Understanding Dementia - Trinity College Dublin

Understanding Dementia - Trinity College Dublin

Long Term Residential Care for people with dementia in Ireland. New findings from a DSIDC National Survey Associate Professor Suzanne Cahill Dr. Caroline O Nolan Ms. Dearbhla O Caheny Dr. Andrea Bobersky Literature Dementia- a key predictor of need for long term residential care and many people with severe dementia require residential care (Butcher et al., Caron, Ducharme & Griffith, 2006; Castle, 2001; Park, Butcher & Maas, 2004; Thorson & Davis, 2000). 2001; Ryan & Scullion, 2000). Challenging behaviours, the absence of adequate community

supports and caregiver burden are all key factors contributing to the breakdown of community care (Naleppa, 1997; Pinquart & Soerensen, 2003; Smith & Crome, 2000). On average people with dementia in residential care are older and have more severe dementia than community dwellers (Meehan et al., 2004; Schulz et al., 2004; The average length of stay for people with dementia in residential care is longer (Australian and New Zealand Society for Geriatric Medicine, 2011) . The International Context Government policy in several overseas countries reflects a commitment to planning more specialist long term residential care

for people with dementia (Alzheimers Disease International, 2013; Alzheimer Europe, 2013). These facilities are called different names, but each is underpinned by similar person centred principles which promote autonomy, choice, participation and empower the individual (Verbeek, 2011). Dementia specific long term care: US, 17% Norway and Sweden about 20%, Luxembourg 40% The Netherlands 25%, with a commitment to increase to 33%

by 2015 (De Lange et al., 2011). Best Practice in Dementia Care Separate rooms for separate functions Individual en suite bed rooms Small scale domestic units (< 10 residents) Staff are dementia trained Meaningful activities (domestic and therapeutic) Therapeutic gardens Unobtrusive concern for safety Control of noise and external stimuli (Judd, Marshall, Phippen,1998)

The Irish Context No database/register of dementia specific units. No information of how many SCUs exist & where they are located No data on who the main providers are: private, private and voluntary. Lack of knowledge about the ethos and approach to care and the extent to which facilities operate comply with best practice. A need to address this gap in our knowledge and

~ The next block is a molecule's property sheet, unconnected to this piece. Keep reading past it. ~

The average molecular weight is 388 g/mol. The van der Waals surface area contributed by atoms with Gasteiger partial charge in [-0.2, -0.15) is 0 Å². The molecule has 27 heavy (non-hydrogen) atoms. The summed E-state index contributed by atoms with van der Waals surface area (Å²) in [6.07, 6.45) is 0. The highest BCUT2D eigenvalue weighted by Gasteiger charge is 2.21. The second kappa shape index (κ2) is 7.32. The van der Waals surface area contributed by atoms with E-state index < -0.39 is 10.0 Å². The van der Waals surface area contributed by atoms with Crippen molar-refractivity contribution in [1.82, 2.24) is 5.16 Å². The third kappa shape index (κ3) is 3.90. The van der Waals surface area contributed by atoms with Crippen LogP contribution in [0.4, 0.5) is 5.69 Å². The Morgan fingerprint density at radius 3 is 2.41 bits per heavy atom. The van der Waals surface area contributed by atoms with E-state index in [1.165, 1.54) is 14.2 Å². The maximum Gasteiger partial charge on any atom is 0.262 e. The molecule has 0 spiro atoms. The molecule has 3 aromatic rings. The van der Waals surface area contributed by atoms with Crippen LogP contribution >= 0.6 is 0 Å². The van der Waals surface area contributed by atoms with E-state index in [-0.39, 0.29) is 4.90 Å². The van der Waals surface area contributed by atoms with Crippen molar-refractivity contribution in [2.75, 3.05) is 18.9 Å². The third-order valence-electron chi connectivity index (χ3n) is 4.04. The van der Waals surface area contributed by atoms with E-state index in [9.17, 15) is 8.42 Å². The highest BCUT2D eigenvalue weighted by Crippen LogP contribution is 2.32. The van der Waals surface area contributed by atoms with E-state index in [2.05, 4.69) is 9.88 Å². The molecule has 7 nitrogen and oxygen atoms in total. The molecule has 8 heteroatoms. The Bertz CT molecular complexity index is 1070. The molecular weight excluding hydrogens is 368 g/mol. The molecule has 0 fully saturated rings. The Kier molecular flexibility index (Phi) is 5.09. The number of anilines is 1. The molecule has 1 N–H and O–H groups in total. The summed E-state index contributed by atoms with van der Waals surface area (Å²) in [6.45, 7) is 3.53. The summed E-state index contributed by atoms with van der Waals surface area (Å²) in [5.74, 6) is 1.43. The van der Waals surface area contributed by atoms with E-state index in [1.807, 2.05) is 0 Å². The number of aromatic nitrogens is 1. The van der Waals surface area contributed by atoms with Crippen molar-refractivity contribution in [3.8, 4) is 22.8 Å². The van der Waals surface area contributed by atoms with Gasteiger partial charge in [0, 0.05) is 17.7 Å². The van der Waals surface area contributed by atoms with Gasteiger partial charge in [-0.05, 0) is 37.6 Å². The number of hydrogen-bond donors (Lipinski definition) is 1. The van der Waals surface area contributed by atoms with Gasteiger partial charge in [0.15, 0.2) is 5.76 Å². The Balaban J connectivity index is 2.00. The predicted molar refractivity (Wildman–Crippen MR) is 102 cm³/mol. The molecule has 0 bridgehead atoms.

understanding and to develop a directory of SCUs. Key Research Questions Who are the main providers of long term residential care to older people in the Republic of Ireland? Who are the main providers (private, public and voluntary) of long term specialist dementia care? How many, and where are these SCUs located in Ireland?

To what extent do SCUs comply with best practice principles? Research Methods Population of complete coverage- all long stay residential care facilities for older people in Ireland (N=602) Self administered questionnaire designed and pre tested. Two part questionnaire, Part A for all Nursing Homes and

Part B for Specialist Care Units only. Data collected by this self administered questionnaire and later by telephone interviews. Response rate was 78%. Table 1: Response rate Method Date Self administered questionnaire circulated to 602 September and October 2013 Email contact made with questionnaire attached

November 2013 Telephone contact and telephone interview Two additional returns January 2014 Total Returned/Completed Questionnaire 302 44 121 2 469

Figure 1: Nursing Home Population by Provider Type 13.00% Private HSE Voluntary 22.00% 65.00% Number of SCUs Figure 2: Number of SCUs by Provider Type Analysis based on 54 self identified SCUs providing care to 1034 PwD (2%

of population of PwD in Ireland or 4.5% of all people in long stay care). 7.00% Only 5% of all residents in these SCUs 30.00% aged less than 65 and only 1 person had AD related to Downs Syndrome. 66 respite beds were available across 54 SCUs most of which (over two thirds) were provided by the HSE. 63.00% Private HSE

Voluntary Location of SCUs in Ireland (N=54) Table 2: Examples of Inequalities in Service Provision across the Republic of Ireland LHO Area No. of SCUs LHO Area No. of SCUs Cork

13 Dublin North East 0 Cavan/Monaghan 5 Dublin West 0 Donegal 5 Dublin North

Central 0 Galway 5 Dublin North West 0 Carlow 0 Wicklow 0